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OpsLens: The politicization of the intelligence community greatly affects the ability of the president to garner support for military action.

Imagine this: The 3 A.M. call comes in to the President of the United States stating that intelligence shows North Korea is preparing to launch three nuclear armed missiles at South Korea, Japan, and the United States. The President, remembering the politicized intelligence community he inherited from his predecessor and the long sordid investigations resulting in the uncovering of surveillance on his own presidential campaign and transition, immediately asks the name of the approving official over the intelligence reports. The President tells his aide to let him know the name, as he will not make any decisions until he confirms that a “trusted” intelligence professional has reviewed the report for truth and accuracy. The phone rings after 5 minutes have passed and the military aide sets aside the Nuclear Decision Handbook (the nuclear football Black Book) he is using to brief the President on nuclear targets in North Korea to answer it. His face turns white as he listens and tells the President, “Sir, we are too late, 12 missiles are in the air, space assets indicate targets are Seoul, Tokyo, and Washington D.C., missile types are NK-14, NK-08, and estimated time en-route to target is 33 minutes. Mr. President, we are out of time so I recommend Option 3 from nuclear response plan Humpty Dumpty.” The President nods and reaches for the code card in his pocket …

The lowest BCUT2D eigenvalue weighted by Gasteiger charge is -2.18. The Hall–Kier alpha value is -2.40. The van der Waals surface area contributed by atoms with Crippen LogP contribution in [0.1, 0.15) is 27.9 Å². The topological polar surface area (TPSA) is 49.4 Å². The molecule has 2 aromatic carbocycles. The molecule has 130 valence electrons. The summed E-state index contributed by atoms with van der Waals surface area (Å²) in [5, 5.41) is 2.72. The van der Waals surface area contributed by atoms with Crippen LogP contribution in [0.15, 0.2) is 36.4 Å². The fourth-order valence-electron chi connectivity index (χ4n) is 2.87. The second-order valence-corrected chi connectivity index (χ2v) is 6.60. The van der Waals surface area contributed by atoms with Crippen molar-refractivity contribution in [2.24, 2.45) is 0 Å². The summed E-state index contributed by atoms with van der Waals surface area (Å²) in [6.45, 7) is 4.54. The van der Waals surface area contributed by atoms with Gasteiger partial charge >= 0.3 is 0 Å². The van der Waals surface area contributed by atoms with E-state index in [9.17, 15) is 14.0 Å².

GOOD FRIDAY MESSAGE FROM ROB MANESS: Denying American soldiers the faith of their fathers

This article was first published on the front page of the Washington Times Opinion Section on May 14, 2013. Today is Good Friday so I am re-publishing it as a reminder why those that fight and die for us must be free to practice their religious beliefs.The Maness family wishes all our Christian brothers and sisters a happy Easter.

As a former military commander both at home and deployed in war, I understand firsthand the important role free exercise of religion has in the lives of so many of our service members. For multitudes of our nation’s defenders, the practice of religious faith is foundational to life itself. In a combat setting, I have seen and experienced the hope a military chaplain’s religious message and prayers bring to a unit mourning the loss of a fallen hero and comrade. I know religious community, worship opportunities, prayer and access to pastoral care are key to the resilience of our war fighters and directly affects their capability to carry out the mission bestowed upon them by their country. That is why I am so disturbed and appalled at what appears to be an increasing effort to restrict the free exercise of religion within the military and completely secularize the public square.

"Send me lord, I will go ..."

"Send me lord, I will go ..."

The situation has become so serious last week that Republican Sens. Mike Lee, Ted Cruz and Lindsey Graham felt compelled to send a letter to Defense Secretary Chuck Hagel imploring him to ensure that our military members’ freedom to express religious beliefs be protected. They did this in response to recent reports that one or more of the armed services may be considering changing regulations to severely restrict that right.

Op-Ed: North Korea: Can Deterrence Still Work?

Op-Ed: North Korea: Can Deterrence Still Work?

North Korea’s successful simultaneous firing of four of its long-range missile arsenal at the beginning of the annual Allied military exercises in South Korea makes it clear that the Allies are in critical need of decisive action to strengthen deterrence efforts against the North Koreans.

I was on the Joint Staff working in nuclear operations and I remember the moment we realized that our attempt to prevent nuclear proliferation on the Korean peninsula had failed and the North had produced enough fissile material for several nuclear warheads. That day triggered efforts well beyond the lowest level of deterrence seen in the chart below: the restraint phase. We immediately began planning to ensure our nuclear forces could meet any threat posed by possible North Korean nuclear forces.